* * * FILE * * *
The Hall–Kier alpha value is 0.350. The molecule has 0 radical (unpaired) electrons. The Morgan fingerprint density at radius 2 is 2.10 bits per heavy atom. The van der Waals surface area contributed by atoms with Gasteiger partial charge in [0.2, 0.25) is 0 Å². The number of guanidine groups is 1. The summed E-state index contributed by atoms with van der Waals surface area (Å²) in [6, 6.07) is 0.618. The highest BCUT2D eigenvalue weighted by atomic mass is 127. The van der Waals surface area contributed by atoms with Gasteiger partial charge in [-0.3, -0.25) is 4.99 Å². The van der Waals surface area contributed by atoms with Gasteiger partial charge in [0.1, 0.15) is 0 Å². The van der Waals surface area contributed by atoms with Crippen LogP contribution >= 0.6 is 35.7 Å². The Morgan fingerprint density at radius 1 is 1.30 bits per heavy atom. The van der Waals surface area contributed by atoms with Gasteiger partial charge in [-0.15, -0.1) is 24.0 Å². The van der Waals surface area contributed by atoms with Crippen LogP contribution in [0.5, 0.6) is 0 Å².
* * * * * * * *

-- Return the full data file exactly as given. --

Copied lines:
The Hall–Kier alpha value is 0.350. The molecule has 0 radical (unpaired) electrons. The Morgan fingerprint density at radius 2 is 2.10 bits per heavy atom. The van der Waals surface area contributed by atoms with Gasteiger partial charge in [0.2, 0.25) is 0 Å². The number of guanidine groups is 1. The summed E-state index contributed by atoms with van der Waals surface area (Å²) in [6, 6.07) is 0.618. The highest BCUT2D eigenvalue weighted by atomic mass is 127. The van der Waals surface area contributed by atoms with Gasteiger partial charge in [-0.3, -0.25) is 4.99 Å². The van der Waals surface area contributed by atoms with Gasteiger partial charge in [0.1, 0.15) is 0 Å². The van der Waals surface area contributed by atoms with Crippen LogP contribution >= 0.6 is 35.7 Å². The Morgan fingerprint density at radius 1 is 1.30 bits per heavy atom. The van der Waals surface area contributed by atoms with Gasteiger partial charge in [-0.15, -0.1) is 24.0 Å². The van der Waals surface area contributed by atoms with Crippen LogP contribution in [0.5, 0.6) is 0 Å².